“This settlement is a victory for tenants’ rights and a validation of our tireless efforts to provide tenants with much-needed protections against unscrupulous landlords,” said City Councilman Jumaane Williams. “Tenants in rent stabilized buildings are especially vulnerable to this kind of predatory harassment, and I’m very pleased that the legislation I passed along with Dan Garodnick and my colleagues on the City Council is providing those victimized with a means to fight back, and to win. I thank Attorney General Schneiderman for vigorously pursuing this case and hope it signals a shift for tenants’ rights citywide.”
“The threat to our City’s affordable housing stock disguises itself in multiple ways including construction as harassment and lack of repairs,” said City Councilman Antonio Reynoso. “As the Council Member representing North Brooklyn and Ridgewood in Queens, Attorney General Schneiderman efforts in tackling buyout offers in the case of Graham and Greg Jones sets a milestone precedent for the City. It sends a strong message to predatory landlords about harassment, accountability, and the law. I applaud the Attorney General in his commitment to preserve rent stabilized units.”
“Today’s action by Attorney General Schneiderman couldn’t come soon enough. Many people in Brooklyn feel the system doesn’t work for them; that the scale has tipped in favor of bad actor landlords and developers. I hear it every day,” said State Senator Martin Malavé Dilan. “What's frustrating, is that it’s all illegal. People don’t have the time and resources to take on these slumlords, and they use that to their advantage. Despite all our outreach, it remains a challenge to make sure people are aware of their rights. These landlords know that too. We’re being fleeced, and it needs to stop now. Affordable housing is being pulled out from under good, hardworking people. I’m happy to say to these developers, not today. I sincerely thank Attorney General Schneiderman for his work on behalf of Brooklynites.”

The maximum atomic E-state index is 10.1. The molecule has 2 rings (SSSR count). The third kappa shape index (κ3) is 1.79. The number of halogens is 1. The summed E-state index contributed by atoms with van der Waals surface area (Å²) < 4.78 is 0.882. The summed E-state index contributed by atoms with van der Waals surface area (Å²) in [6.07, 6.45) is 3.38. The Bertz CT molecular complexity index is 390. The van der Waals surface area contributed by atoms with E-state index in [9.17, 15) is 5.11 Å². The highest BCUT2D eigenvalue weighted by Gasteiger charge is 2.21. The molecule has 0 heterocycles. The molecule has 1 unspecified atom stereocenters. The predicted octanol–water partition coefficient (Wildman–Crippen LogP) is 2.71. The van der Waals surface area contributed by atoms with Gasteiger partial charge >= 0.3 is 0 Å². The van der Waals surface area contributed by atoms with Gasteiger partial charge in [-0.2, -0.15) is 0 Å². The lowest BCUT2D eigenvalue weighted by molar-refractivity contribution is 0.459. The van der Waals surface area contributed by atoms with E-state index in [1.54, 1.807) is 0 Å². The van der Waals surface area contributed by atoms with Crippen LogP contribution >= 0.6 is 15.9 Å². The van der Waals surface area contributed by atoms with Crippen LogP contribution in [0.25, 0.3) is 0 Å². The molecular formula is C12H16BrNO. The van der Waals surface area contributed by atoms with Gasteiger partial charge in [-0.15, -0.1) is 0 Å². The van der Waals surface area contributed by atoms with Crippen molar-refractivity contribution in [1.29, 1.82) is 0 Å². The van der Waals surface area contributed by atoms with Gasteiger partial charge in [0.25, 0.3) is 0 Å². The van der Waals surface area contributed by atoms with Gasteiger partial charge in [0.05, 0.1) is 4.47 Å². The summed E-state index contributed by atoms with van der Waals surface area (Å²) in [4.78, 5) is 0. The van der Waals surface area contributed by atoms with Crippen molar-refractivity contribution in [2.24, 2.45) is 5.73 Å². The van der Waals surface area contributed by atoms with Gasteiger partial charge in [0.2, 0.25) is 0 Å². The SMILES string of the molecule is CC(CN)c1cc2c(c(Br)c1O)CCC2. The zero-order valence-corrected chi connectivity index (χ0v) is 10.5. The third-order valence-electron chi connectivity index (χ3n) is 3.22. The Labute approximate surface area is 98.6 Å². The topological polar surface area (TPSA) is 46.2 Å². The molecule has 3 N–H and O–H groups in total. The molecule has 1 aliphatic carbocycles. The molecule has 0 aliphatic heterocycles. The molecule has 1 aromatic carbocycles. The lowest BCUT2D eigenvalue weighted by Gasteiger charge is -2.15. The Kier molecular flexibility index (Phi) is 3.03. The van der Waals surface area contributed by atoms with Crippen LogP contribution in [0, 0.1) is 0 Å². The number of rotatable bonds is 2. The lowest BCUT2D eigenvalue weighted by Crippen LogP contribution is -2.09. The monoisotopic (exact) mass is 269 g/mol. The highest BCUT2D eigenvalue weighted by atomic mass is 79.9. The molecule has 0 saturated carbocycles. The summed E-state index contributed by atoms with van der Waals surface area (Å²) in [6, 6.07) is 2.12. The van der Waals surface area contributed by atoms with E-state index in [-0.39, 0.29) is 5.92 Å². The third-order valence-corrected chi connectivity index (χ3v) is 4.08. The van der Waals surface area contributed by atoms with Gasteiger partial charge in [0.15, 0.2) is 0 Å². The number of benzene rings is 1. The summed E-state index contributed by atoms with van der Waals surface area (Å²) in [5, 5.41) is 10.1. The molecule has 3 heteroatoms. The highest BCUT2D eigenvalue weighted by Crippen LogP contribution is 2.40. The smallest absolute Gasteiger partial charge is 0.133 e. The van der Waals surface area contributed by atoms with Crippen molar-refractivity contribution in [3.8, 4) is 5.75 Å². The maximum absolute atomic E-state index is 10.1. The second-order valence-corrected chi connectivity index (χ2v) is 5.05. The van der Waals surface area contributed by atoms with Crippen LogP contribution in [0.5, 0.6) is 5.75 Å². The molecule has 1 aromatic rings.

“I would like to thank Attorney General Eric Schneiderman for defending the rights of hard working New Yorkers. Harassment is despicable tactic used by landlords to force out long term tenants in a bid to make a cheap buck. I pledge to continue to work with my colleagues in the state legislature to fight to protect affordable housing in New York City,” said Assemblymember Maritza Davila.
“Brooklyn Legal Services Corporation A applauds the Attorney General's office in holding the Jones brothers accountable for their predatory actions at the People’s Garden in Bushwick, Brooklyn. For more than a year, Brooklyn A has represented and fought on behalf of the tenants in these buildings. This settlement demonstrates how such egregious behavior by landlords will not be tolerated in New York City,” said Martin S. Needelman, Esq., Executive Director and Chief Counsel, Brooklyn Legal Services Corporation A (Brooklyn A).
This case was handled by the Real Estate Finance Bureau’s Senior Enforcement Counsel Rachel Hannaford and Bureau Chief Brent Meltzer, under the supervision of Executive Deputy Attorney General for Economic Justice Manisha M. Sheth.